For further characterisation of p-glucocoumaryl alcohol transport, a variety of inhibitors were used in transport assays. Bafilomycin A1 (BAF), a specific V-ATPase inhibitor, severely inhibited p-glucocoumaryl alcohol uptake by the membrane vesicles of the hybrid poplar (Fig. 4A). The proton gradient erasers, NH4Cl or the ionophores gramicidin D and nigericin, also inhibited p-glucocoumaryl alcohol transport activity. In contrast, vanadate, a common inhibitor of ABC transporters, showed no effect on p-glucocoumaryl alcohol transport. The same trends were observed in p-glucocoumaryl alcohol uptake in microsomal vesicles isolated from differentiating xylem of Japanese cypress (Fig. 4B).

Figure 4
figure4

Effects of various inhibitors on p-glucocoumaryl alcohol transport in hybrid poplar (A) or Japanese cypress (B). Microsomal membranes were incubated for 20 min with 50 μM p-glucocoumaryl alcohol and 5 mM Mg/ATP, to which vanadate (1 mM), bafilomycin A1 (BAF) (1 µM), NH4Cl (10 mM), gramicidin D (25 µM), or nigericin (20 µM) were added. Data are means ± SD of three replicates. *P < 0.05, **P < 0.01 compared with control (vanadate, NH4Cl), DMSO (BAF, gramicidin D), or MeOH (nigericin) by Student’s t-test.

To elucidate the origin of the microsomes involved in p-glucocoumaryl alcohol transport, microsomal vesicles of the hybrid poplar were fractionated using a discontinuous sucrose-density gradient followed by ultracentrifugation. Uptake of p-glucocoumaryl alcohol dependent on ATP was clearly enriched in the 0/20% fraction (Fig. 5A). This result was similar to the V-ATPase distribution observed by immunodetection (Fig. 5B), whereas plasma membrane and endoplasmic reticulum (ER) membrane fractions determined from the immunodetection of plasma membrane intrinsic protein (PIP) and binding immunoglobulin protein (BiP), respectively, showed different distribution patterns from the uptake activity of p-glucocoumaryl alcohol. Estimation of central vacuole distribution by α-mannosidase activity24 also showed a different pattern from p-glucocoumaryl alcohol transport (Fig. S3).

Figure 5
figure5

(A) p-Glucocoumaryl alcohol uptake activity of each membrane fraction collected from the interface between the indicated sucrose concentrations. Fractions were incubated with 50 μM p-glucocoumaryl alcohol in the presence or absence of 5 mM Mg/ATP. Data are the mean ± SD of three replicates. (B) Plasma membrane intrinsic protein, V-ATPase and BiP were immunodetected to confirm the purity of plasma membrane vesicles, tonoplast and endomembrane vesicles, and ER membrane vesicles, respectively. Each marker protein was detected using a different membrane.

To further evaluate the substrate specificity of the transporter, cis-inhibition experiments were performed, in which the influence of monolignol or glucosides on p-glucocoumaryl alcohol transport was examined. p-Glucocoumaryl alcohol transport was inhibited by high concentrations of coniferin and slightly influenced by the aglycone p-coumaryl alcohol, but not inhibited by syringin, a sinapyl alcohol glucoside, and sucrose (Table 1). Inhibition of p-glucocoumaryl alcohol transport by different concentrations of coniferin indicates that coniferin is a mixed-type inhibitor of p-glucocoumaryl alcohol transport (Fig. S4).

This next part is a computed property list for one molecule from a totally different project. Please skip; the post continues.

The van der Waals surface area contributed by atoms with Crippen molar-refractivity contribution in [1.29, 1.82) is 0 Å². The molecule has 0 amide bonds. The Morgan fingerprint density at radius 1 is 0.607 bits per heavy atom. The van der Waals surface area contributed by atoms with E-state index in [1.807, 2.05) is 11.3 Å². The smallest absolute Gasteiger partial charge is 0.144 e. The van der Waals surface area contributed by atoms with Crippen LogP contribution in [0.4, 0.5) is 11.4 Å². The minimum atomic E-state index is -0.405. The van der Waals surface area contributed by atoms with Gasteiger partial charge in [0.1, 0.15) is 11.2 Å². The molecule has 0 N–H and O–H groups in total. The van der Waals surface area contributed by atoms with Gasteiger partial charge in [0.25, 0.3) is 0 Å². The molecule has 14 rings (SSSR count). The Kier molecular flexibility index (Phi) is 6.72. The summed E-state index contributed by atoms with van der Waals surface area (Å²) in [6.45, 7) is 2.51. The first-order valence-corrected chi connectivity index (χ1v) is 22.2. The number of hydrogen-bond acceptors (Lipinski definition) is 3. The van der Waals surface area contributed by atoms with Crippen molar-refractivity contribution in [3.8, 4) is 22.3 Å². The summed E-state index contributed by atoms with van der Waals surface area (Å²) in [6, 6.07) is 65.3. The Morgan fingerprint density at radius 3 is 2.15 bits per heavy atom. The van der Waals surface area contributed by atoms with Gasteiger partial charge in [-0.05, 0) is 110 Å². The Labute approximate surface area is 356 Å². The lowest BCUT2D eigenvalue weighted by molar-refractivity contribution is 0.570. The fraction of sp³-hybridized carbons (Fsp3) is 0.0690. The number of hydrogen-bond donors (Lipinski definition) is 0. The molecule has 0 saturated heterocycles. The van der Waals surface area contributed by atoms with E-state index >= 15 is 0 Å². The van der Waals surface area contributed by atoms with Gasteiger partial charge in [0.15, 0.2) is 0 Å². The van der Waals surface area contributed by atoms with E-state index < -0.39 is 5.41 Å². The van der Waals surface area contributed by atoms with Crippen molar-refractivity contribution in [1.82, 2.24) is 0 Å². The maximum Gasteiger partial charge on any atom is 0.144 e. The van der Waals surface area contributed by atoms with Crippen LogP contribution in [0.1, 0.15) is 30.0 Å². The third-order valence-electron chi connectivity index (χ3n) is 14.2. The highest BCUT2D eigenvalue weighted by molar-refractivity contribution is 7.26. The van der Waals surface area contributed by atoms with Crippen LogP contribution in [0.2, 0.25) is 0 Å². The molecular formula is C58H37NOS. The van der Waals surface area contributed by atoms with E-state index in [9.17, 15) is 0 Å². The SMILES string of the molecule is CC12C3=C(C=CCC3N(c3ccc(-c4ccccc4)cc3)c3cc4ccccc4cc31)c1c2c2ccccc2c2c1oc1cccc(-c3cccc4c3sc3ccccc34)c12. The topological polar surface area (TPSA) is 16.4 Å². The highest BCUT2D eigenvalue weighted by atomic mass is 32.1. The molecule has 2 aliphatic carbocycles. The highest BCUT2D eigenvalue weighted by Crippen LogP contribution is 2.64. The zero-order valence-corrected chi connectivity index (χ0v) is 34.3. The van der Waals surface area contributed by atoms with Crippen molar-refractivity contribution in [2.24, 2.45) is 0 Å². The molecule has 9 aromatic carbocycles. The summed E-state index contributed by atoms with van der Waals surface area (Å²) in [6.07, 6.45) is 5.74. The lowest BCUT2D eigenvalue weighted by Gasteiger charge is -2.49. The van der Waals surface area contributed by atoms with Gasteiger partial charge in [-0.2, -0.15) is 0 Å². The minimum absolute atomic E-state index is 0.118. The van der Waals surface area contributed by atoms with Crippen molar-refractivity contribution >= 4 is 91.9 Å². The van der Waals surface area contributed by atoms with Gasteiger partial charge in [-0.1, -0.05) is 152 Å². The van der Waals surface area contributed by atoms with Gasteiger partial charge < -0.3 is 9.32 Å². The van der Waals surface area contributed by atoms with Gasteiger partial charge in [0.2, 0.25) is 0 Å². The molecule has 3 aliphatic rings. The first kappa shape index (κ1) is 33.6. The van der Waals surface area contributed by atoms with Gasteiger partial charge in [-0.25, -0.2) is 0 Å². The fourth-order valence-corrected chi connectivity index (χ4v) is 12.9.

Table 1 cis-Inhibition of p-glucocoumaryl alcohol uptake.

Discussion

Lignification starts at cell corner middle lamellae and proceeds to the compound middle lamellae, which contain higher amounts of H lignin than that of other cell wall layers3,4,5,6,7,8. In the present study, thioacidolysis revealed H lignin formation in differentiating xylem of poplar. Poplar xylem contained very small amounts of H lignin, and the peak value of the H/(G + S) ratio was observed at an early stage of xylem formation (Fig. 1). These observations indicate that H lignin deposition mainly occurs at an early stage of xylem formation rather than a later stage, which is consistent with the previous study of poplar using radio-labelled p-glucocoumaryl alcohol7. p-Hydroxyphenyl lignin is a minor component of cell walls and its physiological role is unclear; however, it is assumed to perform critical roles in the compound middle lamella, such as aiding in cell rigidity. The H ratio pattern observed in differentiating xylem of poplar was different to that observed during bamboo shoot development25, which implies that the role of H lignin may differ among plant species.

To elucidate the innate mechanism of lignin-precursor transport for lignin biosynthesis, biochemical analysis is very important; however, no biochemical evidence for transport of H lignin precursors in plants is available. Thus, we conducted transport assays using microsomal vesicles from poplar differentiating xylem where vigorous lignification occurs. In this study, we observed ATP- and time-dependent transport of p-glucocoumaryl alcohol (Figs 2, 3). Though the values of the transport activity were varied depending on the isolated membrane vesicles, active transport of p-glucocoumaryl alcohol was obviously shown by every membrane vesicle. This transport activity was not limited only to poplar but also observed in membrane vesicles prepared from Japanese cypress (Fig. 2C). Thus, p-glucocoumaryl alcohol transport dependent on ATP may be common in differentiating xylem of both gymnosperms and angiosperms.